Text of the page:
shannondale springs flyer

The flyer was tucked in Sarah (Hart) Goens/Goings bible. It had no meaning until I located Lawson’s Obit. Lawson passed on 12 July 1874 and the obit was a reprint in the 1944 Jefferson Spirit newspaper in Charles Town, WV. I found it on the newspaper microfilm at Shepherd University in Shepherdstown, WV:

lawson goens obit reprint 1944

With the flyer and obit there are a lot of things that can be noted, such as dates, names, and locations. Using the “so what” principles I will be able to analyze the information for some good solid research. Lawson was working for the company at the time the flyer was produced.

Jim has laid out an extremely informative reference using maps. The maps show the location of the escaped slaves. On his website he also mapped the free people of color. Jim Surkamp’s maps are located at:

The value of using a map is unbelievable. You realistically cannot do genealogy research without picking up a map or two. He references my 3x grandfather Goens and wondered if they were cooperative in helping individuals escape slavery. I too wonder. The Goens/Goings were free for as long as I can document them. I am also on the hunt for more information on Joseph and Nancy, since I located a marriage record online that I believe is theirs (1801, Maryland marriage record). Yes, you saw that right, the marriage took place in Maryland, instead of Virginia. It was easier to get married quick in Maryland versus Virginia at this time. This marriage record was located on

Name: Joseph Goings
Spouse: Nancy Windsor
Marriage Date: 30 Jul 1801
County: Frederick
State: MD

Ref: Dodd, Jordan, Liahona Research, comp.. Maryland Marriages, 1667-1899 [database on-line]. Provo, UT, USA

The boatmen are the logical choice to help escaped slaves along the rivers. One of my mottos for research is “follow the money, the land and the water”. I am not sure how I will plan this research, but I have to have a plan! Jim said that there are only two actual accounts from slaves on the route out of Jefferson County. So there is obviously more work to do on this topic since the census is noting 602 escapees.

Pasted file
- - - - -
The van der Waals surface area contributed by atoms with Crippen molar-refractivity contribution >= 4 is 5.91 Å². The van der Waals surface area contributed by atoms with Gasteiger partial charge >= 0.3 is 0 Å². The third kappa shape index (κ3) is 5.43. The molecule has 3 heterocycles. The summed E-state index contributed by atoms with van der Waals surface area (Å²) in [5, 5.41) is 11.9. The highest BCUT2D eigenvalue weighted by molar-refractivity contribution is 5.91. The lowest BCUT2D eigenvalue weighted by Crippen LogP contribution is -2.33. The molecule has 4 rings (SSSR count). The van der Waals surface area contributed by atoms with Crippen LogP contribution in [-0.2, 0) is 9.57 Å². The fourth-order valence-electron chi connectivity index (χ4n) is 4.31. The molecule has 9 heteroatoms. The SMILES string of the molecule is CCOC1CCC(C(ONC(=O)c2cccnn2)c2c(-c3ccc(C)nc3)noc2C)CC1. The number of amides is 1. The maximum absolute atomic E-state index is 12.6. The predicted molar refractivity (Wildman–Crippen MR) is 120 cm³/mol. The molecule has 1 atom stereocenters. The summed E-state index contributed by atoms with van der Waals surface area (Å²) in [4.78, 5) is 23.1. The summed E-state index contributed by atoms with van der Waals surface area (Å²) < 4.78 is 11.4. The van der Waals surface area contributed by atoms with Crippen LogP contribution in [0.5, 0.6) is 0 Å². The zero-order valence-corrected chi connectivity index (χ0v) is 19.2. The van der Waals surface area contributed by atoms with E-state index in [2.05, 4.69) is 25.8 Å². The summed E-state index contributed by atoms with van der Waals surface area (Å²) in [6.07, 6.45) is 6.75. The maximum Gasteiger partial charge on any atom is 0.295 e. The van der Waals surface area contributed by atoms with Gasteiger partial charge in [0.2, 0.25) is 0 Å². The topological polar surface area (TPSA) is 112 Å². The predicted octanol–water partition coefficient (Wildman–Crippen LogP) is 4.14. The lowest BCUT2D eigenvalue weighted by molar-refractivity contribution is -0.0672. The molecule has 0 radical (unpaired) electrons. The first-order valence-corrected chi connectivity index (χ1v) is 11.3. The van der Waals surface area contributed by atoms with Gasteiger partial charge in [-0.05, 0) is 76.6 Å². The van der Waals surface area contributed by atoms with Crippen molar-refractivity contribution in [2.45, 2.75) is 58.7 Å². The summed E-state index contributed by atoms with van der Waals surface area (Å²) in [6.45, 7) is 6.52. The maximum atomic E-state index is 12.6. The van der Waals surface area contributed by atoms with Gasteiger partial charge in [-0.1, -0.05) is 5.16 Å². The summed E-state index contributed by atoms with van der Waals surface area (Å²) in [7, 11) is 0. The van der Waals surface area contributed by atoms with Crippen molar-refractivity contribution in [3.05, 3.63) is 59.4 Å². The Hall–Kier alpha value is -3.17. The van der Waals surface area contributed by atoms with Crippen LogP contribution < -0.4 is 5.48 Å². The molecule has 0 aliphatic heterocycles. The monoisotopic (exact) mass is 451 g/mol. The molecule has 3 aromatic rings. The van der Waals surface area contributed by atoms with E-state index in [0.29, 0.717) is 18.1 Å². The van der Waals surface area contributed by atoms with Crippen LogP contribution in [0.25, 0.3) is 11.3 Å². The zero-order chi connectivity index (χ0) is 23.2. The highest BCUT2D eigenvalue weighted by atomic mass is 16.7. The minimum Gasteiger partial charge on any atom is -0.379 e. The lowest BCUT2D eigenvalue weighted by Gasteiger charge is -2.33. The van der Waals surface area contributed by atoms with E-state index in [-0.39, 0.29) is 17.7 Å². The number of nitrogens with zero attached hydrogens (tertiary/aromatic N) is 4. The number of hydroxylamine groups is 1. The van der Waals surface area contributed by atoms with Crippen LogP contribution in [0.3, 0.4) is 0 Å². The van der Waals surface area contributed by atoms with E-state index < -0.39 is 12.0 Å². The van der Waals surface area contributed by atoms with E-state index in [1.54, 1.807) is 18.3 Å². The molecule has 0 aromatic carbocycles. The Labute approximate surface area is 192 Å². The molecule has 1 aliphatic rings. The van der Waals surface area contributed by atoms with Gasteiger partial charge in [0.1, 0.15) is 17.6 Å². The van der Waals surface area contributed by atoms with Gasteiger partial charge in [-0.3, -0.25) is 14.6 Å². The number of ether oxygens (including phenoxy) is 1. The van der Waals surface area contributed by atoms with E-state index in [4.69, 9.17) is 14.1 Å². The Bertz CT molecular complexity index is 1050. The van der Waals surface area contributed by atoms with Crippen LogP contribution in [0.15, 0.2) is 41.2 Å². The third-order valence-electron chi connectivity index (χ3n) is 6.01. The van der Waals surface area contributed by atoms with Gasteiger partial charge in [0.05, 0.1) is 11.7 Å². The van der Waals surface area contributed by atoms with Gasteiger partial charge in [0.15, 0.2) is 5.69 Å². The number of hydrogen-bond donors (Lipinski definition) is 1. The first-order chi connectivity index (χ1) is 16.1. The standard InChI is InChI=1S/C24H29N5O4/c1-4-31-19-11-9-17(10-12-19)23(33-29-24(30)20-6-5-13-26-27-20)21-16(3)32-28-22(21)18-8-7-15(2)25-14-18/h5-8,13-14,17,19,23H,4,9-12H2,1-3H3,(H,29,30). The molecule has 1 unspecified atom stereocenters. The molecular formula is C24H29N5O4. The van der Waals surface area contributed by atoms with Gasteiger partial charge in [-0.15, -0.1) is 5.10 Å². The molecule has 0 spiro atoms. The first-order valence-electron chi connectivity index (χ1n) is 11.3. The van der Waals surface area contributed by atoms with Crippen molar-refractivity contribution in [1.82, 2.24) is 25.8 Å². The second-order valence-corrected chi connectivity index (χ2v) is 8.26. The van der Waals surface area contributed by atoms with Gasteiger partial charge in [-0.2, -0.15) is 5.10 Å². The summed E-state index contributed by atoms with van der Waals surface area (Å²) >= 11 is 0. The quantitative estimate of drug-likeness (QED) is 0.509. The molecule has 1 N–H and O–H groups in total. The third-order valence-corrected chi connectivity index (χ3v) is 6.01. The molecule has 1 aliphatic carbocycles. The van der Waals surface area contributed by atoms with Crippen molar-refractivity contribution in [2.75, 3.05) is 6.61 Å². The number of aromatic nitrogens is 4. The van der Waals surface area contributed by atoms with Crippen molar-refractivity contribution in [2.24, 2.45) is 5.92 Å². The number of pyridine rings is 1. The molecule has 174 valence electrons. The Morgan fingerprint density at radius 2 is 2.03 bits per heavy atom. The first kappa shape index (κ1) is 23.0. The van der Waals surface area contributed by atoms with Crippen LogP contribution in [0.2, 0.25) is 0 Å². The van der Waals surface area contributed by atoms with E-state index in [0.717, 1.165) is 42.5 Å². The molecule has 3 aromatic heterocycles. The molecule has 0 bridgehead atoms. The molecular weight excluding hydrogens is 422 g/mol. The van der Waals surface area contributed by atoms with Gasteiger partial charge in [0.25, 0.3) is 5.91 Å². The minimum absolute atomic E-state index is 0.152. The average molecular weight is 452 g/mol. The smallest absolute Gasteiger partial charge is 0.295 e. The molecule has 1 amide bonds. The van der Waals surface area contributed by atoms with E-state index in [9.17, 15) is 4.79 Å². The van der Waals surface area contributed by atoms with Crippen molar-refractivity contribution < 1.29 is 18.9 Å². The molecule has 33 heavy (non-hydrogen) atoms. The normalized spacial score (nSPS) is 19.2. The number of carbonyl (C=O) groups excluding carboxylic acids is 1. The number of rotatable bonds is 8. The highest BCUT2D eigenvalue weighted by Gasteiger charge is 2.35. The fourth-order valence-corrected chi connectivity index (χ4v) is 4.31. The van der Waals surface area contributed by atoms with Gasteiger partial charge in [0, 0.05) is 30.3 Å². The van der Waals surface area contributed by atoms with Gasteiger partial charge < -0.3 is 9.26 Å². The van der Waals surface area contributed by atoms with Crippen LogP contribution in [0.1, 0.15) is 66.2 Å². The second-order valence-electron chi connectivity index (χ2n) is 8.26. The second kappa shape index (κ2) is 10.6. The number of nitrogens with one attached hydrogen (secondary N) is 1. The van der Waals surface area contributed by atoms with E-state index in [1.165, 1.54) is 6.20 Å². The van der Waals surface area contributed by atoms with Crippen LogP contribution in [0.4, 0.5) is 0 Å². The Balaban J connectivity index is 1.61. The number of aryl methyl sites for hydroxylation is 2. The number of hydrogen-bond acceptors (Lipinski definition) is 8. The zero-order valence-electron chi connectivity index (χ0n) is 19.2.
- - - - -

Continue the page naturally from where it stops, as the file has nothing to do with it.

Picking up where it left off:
What are you thoughts on the research? Where would you begin to locate information on 602 escaped slaves and the “boatmen” that might of helped? As you know, I have to have a plan in order to guide my research. I am only at the stage of writing down everything I know in a timeline format and from there I go…

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DISCOVERY: Slave Name Roll Project


Do you really have a brick wall prior to 1870 when researching African American ancestry? It is good to analyze if you are the one putting up the wall or is it really the records and resources. Being able to step outside the box and view things a little differently will help. Analyzing records is key. It is important to understand the records-asking why was it created, when was it created, know the laws in place when records were created. Judy Russell, the Legal Genealogist does an excellent job providing tips and examples of how important it is to know the law. (
The blog, DISCOVERY: Slave Name Roll Project I am sharing is one to follow. Read her past blogs and gain some tips and steps on breaking down those slave research walls. Share your findings!

Originally posted on Daughter of Slave Ancestry:

The 1870 brick wall is no less surmountable in cyberspace than it is in the analog archives of today’s courthouses. Court records from times past divulge varieties of slave/slaveholder relationships. Knowing the records exist is not the same as locating and examining them for myself. I do realize this problem is not exclusive to African Americans. But the fact still remains that it is more difficult due to the fact that my enslaved ancestors were considered chattel property; and, prior to 1870, they had no surnames. And even their given names are inconsistently recorded in the census records that followed.

Brick_Wall_Refocus copy
Some have managed to scramble over their brick walls — only to find . . . yet another. Then what do we do? We dust ourselves off and rescale to the other side to devise another way.

Insurmountable? Maybe. Impenetrable? Not if Cathy Meder-Dempsey and Schalene Jennings Dagutis have anything…

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DAR in Norwalk Makes History with 1st African-American Regent Autier Allen-Craft


Wonderful article. You can see the changing face of the DAR. Congrats to all of the Daughters. I am a proud daughter of the Jack Jouett Chapter. It just goes to show you somethings just take time. We are not our grandmothers chapters. If anyone has questions about becoming a member, benefits and the research feel free to ask. You can also visit the official DAR webpage at

Originally posted on GOOD BLACK NEWS:

NORWALK, Conn. — Autier Allen-Craft, the first African-American member of the Daughters of the American Revolution in Connecticut, was inducted last week as regent of Norwalk-Village Green Chapter, according to a statement from the group.